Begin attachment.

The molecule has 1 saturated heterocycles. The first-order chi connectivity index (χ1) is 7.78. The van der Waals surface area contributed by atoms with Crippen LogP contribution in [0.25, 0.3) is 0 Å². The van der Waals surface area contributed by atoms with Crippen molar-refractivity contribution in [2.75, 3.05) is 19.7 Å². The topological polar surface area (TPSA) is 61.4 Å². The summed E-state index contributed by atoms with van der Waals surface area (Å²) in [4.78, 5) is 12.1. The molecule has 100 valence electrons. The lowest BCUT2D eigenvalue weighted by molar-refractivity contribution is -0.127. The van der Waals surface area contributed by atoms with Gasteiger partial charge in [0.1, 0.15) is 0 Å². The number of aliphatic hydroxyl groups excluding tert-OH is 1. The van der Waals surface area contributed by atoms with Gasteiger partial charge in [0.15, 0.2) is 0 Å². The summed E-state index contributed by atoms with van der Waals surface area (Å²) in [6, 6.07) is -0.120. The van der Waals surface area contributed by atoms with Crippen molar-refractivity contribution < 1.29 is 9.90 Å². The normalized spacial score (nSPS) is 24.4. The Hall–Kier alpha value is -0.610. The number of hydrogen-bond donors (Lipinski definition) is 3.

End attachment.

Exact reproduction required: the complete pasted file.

The molecule has 1 saturated heterocycles. The first-order chi connectivity index (χ1) is 7.78. The van der Waals surface area contributed by atoms with Crippen LogP contribution in [0.25, 0.3) is 0 Å². The van der Waals surface area contributed by atoms with Crippen molar-refractivity contribution in [2.75, 3.05) is 19.7 Å². The topological polar surface area (TPSA) is 61.4 Å². The summed E-state index contributed by atoms with van der Waals surface area (Å²) in [4.78, 5) is 12.1. The molecule has 100 valence electrons. The lowest BCUT2D eigenvalue weighted by molar-refractivity contribution is -0.127. The van der Waals surface area contributed by atoms with Gasteiger partial charge in [0.1, 0.15) is 0 Å². The number of aliphatic hydroxyl groups excluding tert-OH is 1. The van der Waals surface area contributed by atoms with Gasteiger partial charge in [0.15, 0.2) is 0 Å². The summed E-state index contributed by atoms with van der Waals surface area (Å²) in [6, 6.07) is -0.120. The van der Waals surface area contributed by atoms with Crippen molar-refractivity contribution < 1.29 is 9.90 Å². The normalized spacial score (nSPS) is 24.4. The Hall–Kier alpha value is -0.610. The number of hydrogen-bond donors (Lipinski definition) is 3.